The current World Bank portfolio in Nicaragua includes 16 projects totaling around US$478.04 million. Some examples of results on the ground include:
Casas maternas, a grassroots initiative to improve maternal health in rural communities with help from a network of volunteers, provides key services to pregnant women in remote areas, such as pre-natal checkups, birth plans, and a post-natal follow up. IDA support has helped to boost the number of casas maternas from 12 in 2000 to over 80 in 2010, benefitting around 17,000 women in 2009.
IDA has also supported a land rights program benefitting 15 of Nicaragua’s 21 indigenous territories in the historically marginalized Atlantic regions. Over 104,000 people from 214 communities in five major ethnic groups have benefited, since 2005. Territory making up 17% of the national territory has been titled and registered.
IDA is supporting the Modulos Comunitarios de Adoquines which use cheaper, locally-made adoquines- blocks that allow faster, more labor-intensive, and more sustainable road works. Over 200km have been constructed, which has benefitted around 460,000 people and generated over 65,000 temporary jobs for community work. IDA also supported development of 40 microenterprises focused on routinely maintenance of 2,400 km or 88% of the road network.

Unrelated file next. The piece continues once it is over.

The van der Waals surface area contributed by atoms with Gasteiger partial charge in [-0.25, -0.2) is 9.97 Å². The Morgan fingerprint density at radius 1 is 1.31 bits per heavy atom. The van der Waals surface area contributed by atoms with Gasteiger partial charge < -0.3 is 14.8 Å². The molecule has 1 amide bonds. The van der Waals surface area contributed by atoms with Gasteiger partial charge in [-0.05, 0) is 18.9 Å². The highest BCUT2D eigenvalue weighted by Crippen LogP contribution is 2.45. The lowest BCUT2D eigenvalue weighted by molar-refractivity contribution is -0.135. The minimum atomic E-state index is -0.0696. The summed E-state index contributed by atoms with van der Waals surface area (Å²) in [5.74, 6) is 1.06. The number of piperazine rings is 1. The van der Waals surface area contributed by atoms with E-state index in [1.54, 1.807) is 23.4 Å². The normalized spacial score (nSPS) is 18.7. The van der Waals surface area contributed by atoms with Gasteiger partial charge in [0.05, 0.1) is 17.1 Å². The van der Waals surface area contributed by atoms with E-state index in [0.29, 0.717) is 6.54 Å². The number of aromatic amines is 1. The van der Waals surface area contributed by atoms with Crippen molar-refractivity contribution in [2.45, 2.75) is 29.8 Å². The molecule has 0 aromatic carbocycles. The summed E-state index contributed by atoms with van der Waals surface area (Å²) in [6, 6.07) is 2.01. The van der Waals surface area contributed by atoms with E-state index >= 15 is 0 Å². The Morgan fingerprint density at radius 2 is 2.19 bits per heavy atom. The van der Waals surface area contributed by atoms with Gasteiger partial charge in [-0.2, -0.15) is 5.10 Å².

Under an IDA project that piloted public-private partnerships for rural electrification, almost 7,000 remote rural households (or 42,000 beneficiaries) have been equipped with solar home systems, marketed and installed by local enterprises with the participation of local micro-finance institutions.
IDA is working to improve Nicaragua’s rural telecommunications services. The initiative has benefited some 500,000 people in 365 small communities, since the project contributes to bring internet connections, and more than 500 people have obtained their first public phone. Added to this, the project has financed 37 communications towers which benefit more than 60,000 people and will complete the high-speed coverage mainly in the Atlantic regions.
IDA is helping Nicaragua to bring water and sanitation to urban slums and remote rural communities. So far, over 30,000 households have been reached with these new services. But the programs are not just financing civil works and training local teams to operate them. IDA is helping Nicaragua to pilot social programs to teach the benefits of hand washing, water conservation, and sewerage treatment using a range of social learning techniques, including community theater.
To date, IDA’s water and sanitation projects have provided 40,000 more people with access to improved water sources in rural areas. 17,600 new piped connections in low income urban areas have been constructed. Also, 44,900 people were benefited with better sanitation services in rural areas.
Last Updated: Apr 10, 2014